A colour LCD panel is a feature that is present on virtually all modern digital cameras. It acts as a mini GUI, allowing the user to adjust the full range of settings offered by the camera and is an invaluable aid to previewing and arranging photos without needing to connect to a PC to do so. Typically this can be used to display a number thumbnails of the stored images simultaneously, or provide the option to view a particular image full-screen, zoom in close and, if required, delete it from memory.
Few digital cameras come with a true single-lens reflex (SLR) viewfinder, where what the user sees through the viewfinder is exactly what the camera’s CCD sees; most have the typical compact camera separate viewfinder which sees the picture being taken from a slightly different angle and suffer the consequent problems of parallax. Most digital cameras allow the LCD to be used for composition instead of the optical viewfinder, thereby eliminating this problem. On some models this is hidden on the rear of a hinged flap that has to be folded out, rotated and then folded back into place. On the face of it this is a little cumbersome – but it has a couple of advantages over a fixed screen. First, the screen is protected when not in use and, second, it can be flexibly positioned so as to allow the photographer to take a self-portrait or to hold the camera above their head whilst still retaining control over the framing of the shot. It also helps with one of the common problems in using an LCD viewfinder – viewing difficulty in direct sunlight. The other downside, of course, is that prolonged use causes batteries to drain quickly.
In a step designed to try to address this problem, some LCDs are provided with a power-saving skylight intended to allow it to be used without the backlight. In practice, however, this is rarely practical. If there is sufficient light to allow the skylight to work, the chances are that it will also render the LCD unusable.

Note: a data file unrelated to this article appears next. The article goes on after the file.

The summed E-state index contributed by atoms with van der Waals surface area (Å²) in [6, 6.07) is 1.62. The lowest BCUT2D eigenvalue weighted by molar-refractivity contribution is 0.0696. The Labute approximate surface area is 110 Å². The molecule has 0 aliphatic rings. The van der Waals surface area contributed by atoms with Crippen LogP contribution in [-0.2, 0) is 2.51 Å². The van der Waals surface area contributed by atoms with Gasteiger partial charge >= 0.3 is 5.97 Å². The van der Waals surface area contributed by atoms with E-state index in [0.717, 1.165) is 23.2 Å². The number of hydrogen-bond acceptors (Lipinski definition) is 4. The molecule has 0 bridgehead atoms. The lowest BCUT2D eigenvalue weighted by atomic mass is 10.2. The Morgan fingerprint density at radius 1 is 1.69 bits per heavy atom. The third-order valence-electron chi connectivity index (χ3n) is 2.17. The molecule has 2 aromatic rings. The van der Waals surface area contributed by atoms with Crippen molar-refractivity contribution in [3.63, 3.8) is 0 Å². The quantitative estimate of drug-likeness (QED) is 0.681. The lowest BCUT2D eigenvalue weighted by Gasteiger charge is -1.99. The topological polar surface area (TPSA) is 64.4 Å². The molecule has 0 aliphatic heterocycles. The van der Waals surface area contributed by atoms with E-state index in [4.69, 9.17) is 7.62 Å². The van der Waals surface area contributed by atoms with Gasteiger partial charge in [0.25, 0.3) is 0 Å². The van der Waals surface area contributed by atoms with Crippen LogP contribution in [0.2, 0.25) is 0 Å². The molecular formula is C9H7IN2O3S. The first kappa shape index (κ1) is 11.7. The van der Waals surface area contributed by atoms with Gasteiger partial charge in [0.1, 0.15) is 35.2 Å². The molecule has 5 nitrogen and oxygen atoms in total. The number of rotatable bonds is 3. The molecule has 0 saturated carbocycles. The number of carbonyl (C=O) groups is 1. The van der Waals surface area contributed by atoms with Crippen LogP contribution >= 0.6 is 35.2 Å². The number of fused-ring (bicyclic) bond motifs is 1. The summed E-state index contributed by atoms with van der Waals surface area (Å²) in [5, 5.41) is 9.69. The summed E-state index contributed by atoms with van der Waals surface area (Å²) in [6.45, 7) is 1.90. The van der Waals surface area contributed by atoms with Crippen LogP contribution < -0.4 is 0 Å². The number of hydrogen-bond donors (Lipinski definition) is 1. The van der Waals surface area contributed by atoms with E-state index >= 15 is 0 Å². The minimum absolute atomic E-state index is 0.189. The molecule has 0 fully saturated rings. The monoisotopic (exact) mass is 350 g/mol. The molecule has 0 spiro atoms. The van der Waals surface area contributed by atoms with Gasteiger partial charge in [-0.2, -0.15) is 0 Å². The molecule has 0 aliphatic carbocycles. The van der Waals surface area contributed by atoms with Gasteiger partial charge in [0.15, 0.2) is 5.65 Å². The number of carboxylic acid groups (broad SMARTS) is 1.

Digital cameras are often described as having lenses with equivalent focal lengths to popular 35mm-camera lenses. In fact, most fixed-length lenses on digital cameras are auto-focus and have focal lengths around 8mm; these provide equivalent coverage to a standard film camera – somewhere between wide-angle and normal focal length – because the imaging CCDs are so much smaller than a frame of 35mm film. Aperture and shutter speed control are also fully automated with some cameras also allowing manual adjustment. Although optical resolution is not an aspect that features greatly in the way digital cameras are marketed, it can have a very important role in image quality. Digital camera lenses typically have an effective range of up to 20ft, an ISO equivalency of between 100 and 160 and support shutter speeds in the 1/4 of a second to 1/500th of a second range.
Digital cameras offer two distinct varieties of zoom feature: optical zoom and digital zoom. Optical zoom works in much the same way as a zoom lens on a traditional camera. Produced by the lens system, it is the magnification difference between minimum and maximum focal lengths. Importantly, in digital cameras this magnification occurs before an image is recorded in pixels. Digital zoom, on the other hand, is arguably little more than a marketing gimmick.